38th Rescue Squadron

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38th Rescue Squadron
ACC Shield.svg
USAF PJ rescuing young boy during hurricane katrina.jpg
A 38th Rescue Squadron PJ rescuing a boy during Hurricane Katrina
Active1952–1957; 1965–1971; 1978–1996; 2001–present
Country United States
Branch United States Air Force
RoleSearch and rescue
Direct Action
Part ofAir Combat Command
Garrison/HQMoody Air Force Base, Georgia
EngagementsKorean War
Vietnam War
Global War on Terrorism[1]
DecorationsDistinguished Unit Citation
Presidential Unit Citation
Air Force Outstanding Unit Award with Combat "V" Device
Air Force Outstanding Unit Award
Presidential Unit Citation (Korea)
Republic of Vietnam Gallantry Cross with Palm[1]
38th Rescue Squadron emblem (Approved 2 October 2001)[1]38th Rescue Squadron.jpg

The 38th Rescue Squadron (38 RQS) is an active United States Air Force Pararescue squadron. Part of the 347th Rescue Group, 23rd Wing, it is stationed at Moody Air Force Base, Georgia. The squadron flew combat search and rescue missions during the Korean War and the Vietnam War.


The 38 RQS trains, equips, and employs combat-ready pararescue and supporting personnel worldwide in support of U.S. national security interests and NASA. This squadron provides survivor contact, treatment, and extraction during combat rescue operations, and uses various fixed/rotary wing insertion/extraction assets and employs by any means available to provide combat and humanitarian search, rescue, and medical assistance in all environments.[2]


The 38th conducted search, rescue, and recovery in Japan and adjacent waters from 1952 to 1957 including supporting operations in Korea and adjacent waters from 1952 to 1953. It operated 14 search and rescue detachments in South Vietnam and Thailand from, 1965–1971. The squadron provided light-lift helicopter operations east of the Mississippi River from 1978 to 1980. It also flew rescue helicopter operations in South Korea and adjacent waters from 1981 to 1995.[1]

Vietnam War[edit]

The 38th Air Rescue Squadron was activated on 30 June 1965 at Tan Son Nhut Air Base, South Vietnam, and organized the next day to control detachments operating from bases in Vietnam and Thailand as follows:[1][3]

On 15 September 1965 two more detachments were organized:[3]: 70 

On 8 January 1966 the squadron was redesignated the 38th Aerospace Rescue and Recovery Squadron as part of the Aerospace Rescue and Recovery Service,[1] and assigned to the 3rd Aerospace Rescue and Recovery Group.[3]: 75 

A further 4 detachments were later organised as follows:[3]: 113 

May 1967, the HH-3s and crews of Detachment 7 at Da Nang Air Base were reassigned to the 37th Aerospace Rescue and Recovery Squadron and the detachment closed.

During 1969–70, with US involvement in Vietnam winding down, other Detachments were moved or disbanded as follows:[3]: 113 

  • Detachment 10 was disbanded at Binh Thuy AB on 20 December 1969
  • Detachment 9 was relocated from Pleiku AB to Nakhon Phanom RTAFB on 16 February 1970
  • Detachment 8 was disbanded at Cam Ranh AB with the 12th Tactical Fighter Wing on 15 September 1970
  • Detachment 11 was disbanded on 15 October 1970 when all USAF units left Tuy Hoa AB
  • Detachment 2 was disbanded on 15 November 1970 with the return of USAF strike units from Takhli RTAFB to the US.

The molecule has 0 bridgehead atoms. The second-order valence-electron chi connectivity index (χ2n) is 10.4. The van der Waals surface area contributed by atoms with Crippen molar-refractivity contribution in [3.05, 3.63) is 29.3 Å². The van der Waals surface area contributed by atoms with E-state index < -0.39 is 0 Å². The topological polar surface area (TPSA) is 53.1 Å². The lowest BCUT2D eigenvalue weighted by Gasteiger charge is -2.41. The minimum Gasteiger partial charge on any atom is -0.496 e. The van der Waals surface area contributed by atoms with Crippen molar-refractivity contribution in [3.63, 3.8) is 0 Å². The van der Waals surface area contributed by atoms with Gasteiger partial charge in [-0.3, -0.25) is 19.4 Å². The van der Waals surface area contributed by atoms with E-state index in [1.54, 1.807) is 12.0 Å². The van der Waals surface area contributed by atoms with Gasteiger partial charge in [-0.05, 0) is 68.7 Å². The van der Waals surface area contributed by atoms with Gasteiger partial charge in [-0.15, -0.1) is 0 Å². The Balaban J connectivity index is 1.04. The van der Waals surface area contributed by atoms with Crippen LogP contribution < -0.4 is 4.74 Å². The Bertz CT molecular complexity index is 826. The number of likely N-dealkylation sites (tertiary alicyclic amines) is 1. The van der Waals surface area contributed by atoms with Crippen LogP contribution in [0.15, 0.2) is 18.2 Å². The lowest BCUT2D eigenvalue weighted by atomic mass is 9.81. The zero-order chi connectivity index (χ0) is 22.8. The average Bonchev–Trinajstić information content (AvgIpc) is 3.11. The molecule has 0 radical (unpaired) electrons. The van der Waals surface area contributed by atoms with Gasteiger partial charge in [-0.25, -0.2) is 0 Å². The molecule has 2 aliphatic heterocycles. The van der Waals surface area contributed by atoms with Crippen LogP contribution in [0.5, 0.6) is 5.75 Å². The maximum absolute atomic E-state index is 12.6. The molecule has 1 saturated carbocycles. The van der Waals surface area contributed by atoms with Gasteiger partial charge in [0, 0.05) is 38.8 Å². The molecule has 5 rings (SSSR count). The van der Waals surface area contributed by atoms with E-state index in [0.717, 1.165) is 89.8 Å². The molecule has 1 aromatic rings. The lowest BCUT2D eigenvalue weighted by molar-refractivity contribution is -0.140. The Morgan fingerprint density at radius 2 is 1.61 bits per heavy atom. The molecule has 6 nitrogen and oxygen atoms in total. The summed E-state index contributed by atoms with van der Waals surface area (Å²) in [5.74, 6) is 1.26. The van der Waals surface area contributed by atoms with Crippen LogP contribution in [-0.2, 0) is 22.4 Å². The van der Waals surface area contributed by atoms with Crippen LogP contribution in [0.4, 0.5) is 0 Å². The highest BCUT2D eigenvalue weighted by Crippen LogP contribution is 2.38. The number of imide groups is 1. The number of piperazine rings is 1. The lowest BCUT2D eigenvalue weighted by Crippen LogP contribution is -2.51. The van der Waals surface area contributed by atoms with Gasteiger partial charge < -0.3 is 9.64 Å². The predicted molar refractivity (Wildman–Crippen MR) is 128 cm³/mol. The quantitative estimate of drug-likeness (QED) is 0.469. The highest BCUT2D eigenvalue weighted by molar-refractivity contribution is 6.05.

On 1 July 1971 the entire 38th ARRS was inactivated. Local base rescue helicopters and their crews then became detachments of the parent unit, the 3d Aerospace Rescue and Recovery Group.[3]: 113 

Operations and Losses[edit]

  • 20 September 1965, Kaman HH-43 Huskie BuNo 62-4510, callsign Dutchy 41 of Detachment 1, Nakhon Phanom Air Base was on a CSAR for Essex 04, an F-105D piloted by Capt Willis E. Forby,[4] over North Vietnam. The HH-43 was hit by ground fire and crashed in the jungle. Pilot Captain Thomas J. Curtis, Crew Chief Sergeant William A. Robinson, and P.J. Arthur Black were all captured by the North Vietnamese Army and taken to a POW camp in North Vietnam. They were later released during Operation Homecoming. Co-Pilot 1LT Duane W. Martin, was captured by the Pathet Lao and taken to a POW camp in Laos. On 29 June 1966, Martin, LTJG Dieter Dengler and other prisoners overpowered their guards and escaped. Martin was later attacked and killed by a Laotian villager,[5] while Dengler was eventually rescued by a Jolly Green of the 37th ARRS.
  • 6 November 1965, CH-3E BuNo 63-9685 on CSAR for CAPT George G. McKnight[6] pilot of Sandy 14 an A-1E over North Vietnam was hit by ground fire. 3 of the crew became POWs while the 4th crewman was rescued. This was the first Jolly Green loss in combat.
  • 11 April 1966, an HH-43 of Detachment 6 based at Bien Hoa Air Base was called to medevac wounded of the 1st Infantry Division which were surrounded by enemy forces near Xa Cam My, east of Saigon. Pararescueman A1C William H. Pitsenbarger was lowered by winch and spent an hour and a half treating the wounded and evacuating nine wounded soldiers on five HH-43 flights. On the sixth approach, Pitsenbarger's HH-43 was hit, forcing it to cut the hoist line and pull out for an emergency landing at the nearest strip. Pitsenbarger continued to treat the wounded, collected rifles and ammunition from the dead and distributed them to the men still able to fight and returned enemy fire before being fatally hit. Pitsenbarger was posthumously awarded the Air Force Cross. On 8 December 2000 Pitsenbarger was also awarded the Medal of Honor.[7]